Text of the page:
Pearl Harbour from their eyes
Captain William Outerbridge:
This eye-witness account of the attack on Pearl
Harbour by the Japanese during World War II, which led to the subsequent
atomic bombs being dropped in Hiroshima and Nagasaki by the Americans,
is by Captain William Outerbridge of the US Navy who sank a Japanese
Submarine close to the entrance to Pearl Harbour in which the American
battle-ships were anchored.
A bomb exploding at Pearl Harbour
Ships that were hit
Attack on the planes
William outerbridge was the captain of the destroyer USS Ward, whose
task was to patrol the entrance to Pearl Harbour. On the morning of
December 7, 1941, just hours before the air attack, a Japanese submarine
was spotted there. The ward sank it, earning captain outbridge the Navy
“We went to sea on the morning of December 6. We were prepared to
open fire, we were prepared to drop depth-charges we were prepared for
any eventuality within the ship’s capabilities. Everything went well.
The harbour was a beautiful sight from the sea, and drifting across the
buoys listening for submarines seemed a comparatively easy task.
Attack on ship
On the morning of the 7th at about 0358 the mine-sweepers which had
come out at two o’clock in the morning were on station sweeping the
channel with their mine-sweeping gear. At 0358 a flashing light signal
was received from the condor.
This said in effect, ‘we have sighted a suspicious object which looks
like a submarine. It appears to be standing to the westward of our
The search revealed nothing. We did not locate the submarine.
Therefore, I had the ship secured from general quarters, and told the
Executive Officer, Lieutenant H. T. Doughty, to let the boys sleep in
the next morning.
I turned in, but at about 6.30 in the morning Lieutenant O. W.
Goepner, the Gunnery Officer, awakened me.
He was rather abrupt. ‘Captain, come on the bridge’ – I scolded him
for talking to the captain like that, but I did not go to the bridge as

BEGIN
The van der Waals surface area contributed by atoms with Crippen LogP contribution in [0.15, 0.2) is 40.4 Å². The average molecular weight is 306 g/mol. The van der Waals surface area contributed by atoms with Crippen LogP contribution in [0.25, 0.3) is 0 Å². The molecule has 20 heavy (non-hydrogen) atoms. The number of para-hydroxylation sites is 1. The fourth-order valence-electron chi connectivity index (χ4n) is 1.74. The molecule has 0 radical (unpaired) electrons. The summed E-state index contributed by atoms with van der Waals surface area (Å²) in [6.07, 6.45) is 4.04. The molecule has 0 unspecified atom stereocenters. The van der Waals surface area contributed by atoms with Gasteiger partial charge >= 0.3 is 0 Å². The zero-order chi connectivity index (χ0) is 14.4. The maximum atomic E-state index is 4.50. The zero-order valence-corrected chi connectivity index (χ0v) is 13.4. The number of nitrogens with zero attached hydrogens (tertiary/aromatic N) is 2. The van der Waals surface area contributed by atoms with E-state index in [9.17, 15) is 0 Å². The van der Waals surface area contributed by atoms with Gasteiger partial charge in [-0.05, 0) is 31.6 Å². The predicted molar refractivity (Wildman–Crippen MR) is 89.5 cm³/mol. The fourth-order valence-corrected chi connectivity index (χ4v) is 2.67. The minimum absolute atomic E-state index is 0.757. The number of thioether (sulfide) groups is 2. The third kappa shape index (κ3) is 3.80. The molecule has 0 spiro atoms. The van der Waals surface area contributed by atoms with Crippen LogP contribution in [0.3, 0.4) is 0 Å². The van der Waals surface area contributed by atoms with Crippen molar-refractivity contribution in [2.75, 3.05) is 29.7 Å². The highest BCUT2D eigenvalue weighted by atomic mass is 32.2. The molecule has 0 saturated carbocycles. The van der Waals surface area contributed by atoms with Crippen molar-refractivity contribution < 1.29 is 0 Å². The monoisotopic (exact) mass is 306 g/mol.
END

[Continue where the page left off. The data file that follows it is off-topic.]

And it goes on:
fast as I could.
We spotted what looked like a buoy, but it was moving. I looked at it
and said ‘Goepner, I believe that is a submarine. Go to general quarters
and tell him that if it is a submarine we would attack.
So he went to his battle station, and had all the guns loaded. We had
all the depth charges on ‘ready’.
We bore down on the object, all that we could make on two boilers
which was a little bit better than 20knots. As we bore down on it, I
decided not to ram – I didn’t know how big it was, I didn’t know what it
was, and I was afraid that if we hit it we would tear the bottom out of
our ship. I decided to shoot and drop depth-charges on it.
We opened fire when within about 75 yards of the submarine. Gun one
fired first, and missed, gun three fired next. The shell from gun three
struck the submarine at the waterline, which was at the base of the
conning tower where the conning tower joins the hull of the submarine.
There was a light feather of water when the shell hit, and it
appeared to us to have successfully penetrated the target. Several
observers on board ship said that they saw a hole in the submarine.
We passed across the submarine’s course so close that the men on the
fantail and on gun four thought we were going to ram.
In crossing ahead we dropped four depth charges which exploded at the
depth at which they were set to explode and the submarine then appeared
to sink. After we had completed the attack we noticed a sampan in the
restricted area. This was a white fishing vessel, operated by the
Japanese. We turned to the sampan and started after it. As we closed on
the sampan, which was headed to Barber’s Point, it hove to.
We went alongside and a Japanese came out waving for the coast guard,
and one of their ships came out of the harbour and escorted the sampan
back to safety away from the restricted area.
We returned to our station, and picked up another sound contact which
we bombed and reported. Executive Officer Doughty was standing on the
bridge and we were considering securing from general quarters.
It was then about 7.50 a.m. Then we heard explosions, and Doughty
said to me they were over on the beach. I said ‘Well, that’s probably
that superhighway that’s being built between Pearl Harbour and Honolulu,
they are probably blasting early this morning.’ Then Doughty said ‘No,
It’s not. Look over there. There are some planes coming straight down.
It appears to me that they’re bombing the place’. And I said, ‘My gosh,
they certainly are.’ And that moment was our first indication of the
attack on Pearl Harbour.”